It is not uncommon in consulting to work out of dedicated VMs for each customer. This helps create a strong segregation between internal and each client workstream. If you use Hyper-V, chances are that you already have a template VM and use copies of it, so you don’t setup everything over and over. In this post, I will do exactly that, but introduce as much automation using PowerShell as possible.

IMPORTANT: All commands shown from now on are to be executed in PowerShell in the host computer as Admin.

1. Installing Hyper-V

The following command will install Hyper-V along with the PowerShell module for Hyper-V management. You may need to restart your computer before you can proceed to next steps.

Enable-WindowsOptionalFeature -Online -FeatureName Microsoft-Hyper-V -All

2. Creating the template VM

We have 2 options here. You can either DYI or you can use MS starting VM template.

2.1 DYI

The advantage of DYI is customization. You can use Windows 10 or 11 or even older versions. Also, your copy of windows will be very clean. The disadvantage is, you have to do it all yourself and there is no easily automated way to get through Windows installation and initial setup.

Before starting, you will need a windows installation file as an .iso. You can download that from MSDN if you have a license.

This script will create the VM, its disk, and bind the iso as a DVD drive. When started, the VM will automatically start windows installation.

$VMName = "Win11Template" # you may have multiple template VMs, just ensure they have a good name
$Switch = "Default Switch" # The default switch will use NAT and allow the VM to talk to the internet by default
$InstallMedia = "C:\VMs\Win11_x64_BUS_21H2.iso" # the windows install media
$VMRootPath = "c:\VMs"

# The VM will use the default switch defined above
New-VM -Name $VMName -MemoryStartupBytes 8GB -Generation 2 -NewVHDPath "$VMRootPath\$VMName\$VMName.vhdx" -NewVHDSizeBytes 50GB -Path $VMRootPath -SwitchName $Switch

# Add DVD Drive to VM
Add-VMScsiController -VMName $VMName
Add-VMDvdDrive -VMName $VMName -ControllerNumber 1 -ControllerLocation 0 -Path $InstallMedia

# Mount Installation Media (.iso)
$DVDDrive = Get-VMDvdDrive -VMName $VMName

# Configure Virtual Machine to Boot from installation media
Set-VMFirmware -VMName $VMName -FirstBootDevice $DVDDrive

# Start VM
Start-VM $VMName

Once the VM starts, finish windows installation, create a local user, and you should be ready to continue preparation in step 3.

2.2 MS provided VM

MS already has a win 11 VM (as of August 2022) that you can just download at This will be a zip with a .vhdx file. You still need to create a VM and attach the disk to it:

NOTE: Before you run the powershell below, unzip the vhdx downloaded and move it to c:\VMs\Win11Template directory.

$VMName = "Win11Template" # you may have multiple template VMs, just ensure they have a good name
$VMRootPath = "c:\VMs"
New-VM -Name $VMName -path $VMRootPath -MemoryStartupBytes 8GB -Generation 2 -VHDPath "$VMRootPath\Win11Template\Win11Template.vhdx"
Start-VM $VMName

The caveat of this model is that the VM will have some pre-installed software. For instance, the VM has Visual Studio Community edition which is not applicable to my typical environment.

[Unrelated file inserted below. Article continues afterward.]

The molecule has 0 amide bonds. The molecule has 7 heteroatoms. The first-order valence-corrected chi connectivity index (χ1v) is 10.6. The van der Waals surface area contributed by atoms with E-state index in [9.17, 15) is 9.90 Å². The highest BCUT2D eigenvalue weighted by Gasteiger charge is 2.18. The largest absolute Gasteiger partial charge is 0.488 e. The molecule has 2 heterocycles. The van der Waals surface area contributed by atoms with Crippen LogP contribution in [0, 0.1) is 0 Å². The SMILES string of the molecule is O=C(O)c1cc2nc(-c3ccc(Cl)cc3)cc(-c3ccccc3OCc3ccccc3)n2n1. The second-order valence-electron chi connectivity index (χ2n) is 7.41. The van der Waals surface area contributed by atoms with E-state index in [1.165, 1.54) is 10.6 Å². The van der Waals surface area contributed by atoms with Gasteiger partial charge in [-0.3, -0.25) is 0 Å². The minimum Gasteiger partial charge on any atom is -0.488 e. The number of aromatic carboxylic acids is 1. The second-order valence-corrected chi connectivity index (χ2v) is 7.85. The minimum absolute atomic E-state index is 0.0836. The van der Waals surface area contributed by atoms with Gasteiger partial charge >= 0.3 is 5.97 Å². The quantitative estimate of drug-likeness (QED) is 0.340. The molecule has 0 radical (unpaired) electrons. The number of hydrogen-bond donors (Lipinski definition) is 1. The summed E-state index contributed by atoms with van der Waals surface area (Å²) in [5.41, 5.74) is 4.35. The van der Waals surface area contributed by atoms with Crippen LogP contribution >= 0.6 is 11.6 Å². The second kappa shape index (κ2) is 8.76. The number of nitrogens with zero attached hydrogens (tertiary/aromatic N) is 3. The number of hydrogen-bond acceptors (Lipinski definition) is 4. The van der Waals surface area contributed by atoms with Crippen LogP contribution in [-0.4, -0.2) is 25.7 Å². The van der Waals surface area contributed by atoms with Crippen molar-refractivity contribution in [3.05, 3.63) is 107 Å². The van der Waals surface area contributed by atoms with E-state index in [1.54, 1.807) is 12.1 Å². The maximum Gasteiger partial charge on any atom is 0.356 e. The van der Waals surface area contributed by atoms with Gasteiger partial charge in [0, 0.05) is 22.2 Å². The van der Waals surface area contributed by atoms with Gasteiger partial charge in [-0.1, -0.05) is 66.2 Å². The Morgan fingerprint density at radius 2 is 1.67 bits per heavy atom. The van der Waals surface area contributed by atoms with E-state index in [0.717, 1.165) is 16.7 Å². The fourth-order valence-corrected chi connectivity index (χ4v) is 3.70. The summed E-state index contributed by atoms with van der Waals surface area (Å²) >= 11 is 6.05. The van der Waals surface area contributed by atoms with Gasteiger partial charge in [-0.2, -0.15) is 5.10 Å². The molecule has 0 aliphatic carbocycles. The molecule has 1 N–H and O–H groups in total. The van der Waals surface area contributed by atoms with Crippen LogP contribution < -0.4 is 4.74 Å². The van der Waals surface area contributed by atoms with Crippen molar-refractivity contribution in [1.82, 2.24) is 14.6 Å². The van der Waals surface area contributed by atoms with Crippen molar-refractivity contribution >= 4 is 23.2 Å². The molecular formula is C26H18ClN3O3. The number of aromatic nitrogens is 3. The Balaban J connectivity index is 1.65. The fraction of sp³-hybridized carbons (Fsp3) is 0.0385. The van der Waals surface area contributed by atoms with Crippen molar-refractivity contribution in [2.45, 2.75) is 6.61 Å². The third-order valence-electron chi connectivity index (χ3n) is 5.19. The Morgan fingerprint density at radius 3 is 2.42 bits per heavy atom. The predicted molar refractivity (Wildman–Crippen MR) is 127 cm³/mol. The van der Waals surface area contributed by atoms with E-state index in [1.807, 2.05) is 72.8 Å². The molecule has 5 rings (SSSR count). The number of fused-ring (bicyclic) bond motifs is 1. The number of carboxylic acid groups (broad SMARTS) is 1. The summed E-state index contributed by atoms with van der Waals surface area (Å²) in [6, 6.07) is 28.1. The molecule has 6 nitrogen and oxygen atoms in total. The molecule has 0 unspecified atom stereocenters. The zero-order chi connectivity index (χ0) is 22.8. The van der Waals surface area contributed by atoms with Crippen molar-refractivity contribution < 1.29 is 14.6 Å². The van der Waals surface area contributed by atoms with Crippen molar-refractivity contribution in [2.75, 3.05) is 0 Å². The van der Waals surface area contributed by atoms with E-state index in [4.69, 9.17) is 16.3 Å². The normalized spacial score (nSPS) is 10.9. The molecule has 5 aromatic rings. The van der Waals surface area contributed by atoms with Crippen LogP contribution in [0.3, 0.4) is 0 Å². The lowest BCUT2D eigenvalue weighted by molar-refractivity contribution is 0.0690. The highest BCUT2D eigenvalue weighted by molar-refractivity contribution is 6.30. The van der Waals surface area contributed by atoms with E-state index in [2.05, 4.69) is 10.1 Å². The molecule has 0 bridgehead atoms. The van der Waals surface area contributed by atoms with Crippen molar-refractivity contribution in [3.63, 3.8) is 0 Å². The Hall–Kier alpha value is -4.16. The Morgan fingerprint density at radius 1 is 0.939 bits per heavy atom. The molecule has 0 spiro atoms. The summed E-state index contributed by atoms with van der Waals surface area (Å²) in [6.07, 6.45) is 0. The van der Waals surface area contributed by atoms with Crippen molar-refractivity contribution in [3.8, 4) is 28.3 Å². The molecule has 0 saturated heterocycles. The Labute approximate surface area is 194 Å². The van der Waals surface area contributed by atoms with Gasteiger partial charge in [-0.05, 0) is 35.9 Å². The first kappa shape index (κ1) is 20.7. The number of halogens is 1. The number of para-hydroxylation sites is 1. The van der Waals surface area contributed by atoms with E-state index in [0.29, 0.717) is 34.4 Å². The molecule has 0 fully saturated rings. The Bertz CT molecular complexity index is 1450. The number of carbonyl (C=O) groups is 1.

3. License your template VM

Whichever approach you use for creating your base VM, eventually, it will need to be activated. If you have an MSDN, you can get a product key from and activate windows with it.

IMPORTANT Not all licenses can be used in multiple VM copies. Be careful with how you utilize your license.

4. Standard DEV tools

My previous post on Automated and repeatable Environment Setup - winget has good instructions on how to setup your environment using winget which should be provided in win 11 by default.

5. Export VM

IMPORTANT: before going further, ensure that everything you need is installed in the template VM.

The Export-VM will basically create a copy of your template that can be easily imported with Import-VM later. If you don’t export your VM, you will not be able to import it.

$VMRootPath = "c:\VMs"
Export-VM -Name "Win11Template" -Path "$VMRootPath\Template" # the export will not rename the VM, so, use a different folder

You may delete your original template VM if you want to save on space. You can always create a new one from the .vmcx file and make changes to it before exporting again.

6. Import the VM as a copy

Importing your VM as a copy will create a new id for it. This way you will be able to import the same .vmcx many times. Also, you can pipe the import result and rename the VM easily.

$VMRootPath = "c:\VMs"
$VMNewName = "Win11Project1"
# Change the guid of the file below to the one generated in Export VM
Import-VM -Path "$VMRootPath\Template\Win11Template\2B91FEB3-F1E0-4FFF-B8BE-29CED892A95A.vmcx" -Copy -GenerateNewId -VirtualMachinePath "$VMRootPath\$VMNewName\" -VhdDestinationPath "$VMRootPath\$VMNewName\" | Rename-VM -NewName $VMNewName 

Bonus tip 1 - full screen resolution

You may have to enable Enhanced Session in the VM itself.

Set-VMhost -EnableEnhancedSessionMode $True

Bonus tip 2 - leave full-screen

Just like VIM, I never remember how to get out of a full-screen session where the remote desktop bar is not available. There are a few ways to get out of this situation:

  1. CTRL + ALT + Pause/Break
  2. CTRL + ALT + Left Arrow
  • This will only release the mouse pointer from the VM, press windows key to open the start menu on the host computer and then you can minimize or close the remote desktop session.

What’s next?

You may automate the creation of VMs easily. However, whenever possible, I recommend using Ephemeral environments. After initial configuration, you should easily be able to spin up and destroy those environments very easily and they should be reasonably affordable. I have discussed briefly about Ephemeral Environments earlier this month in Getting started with Ephemeral environments.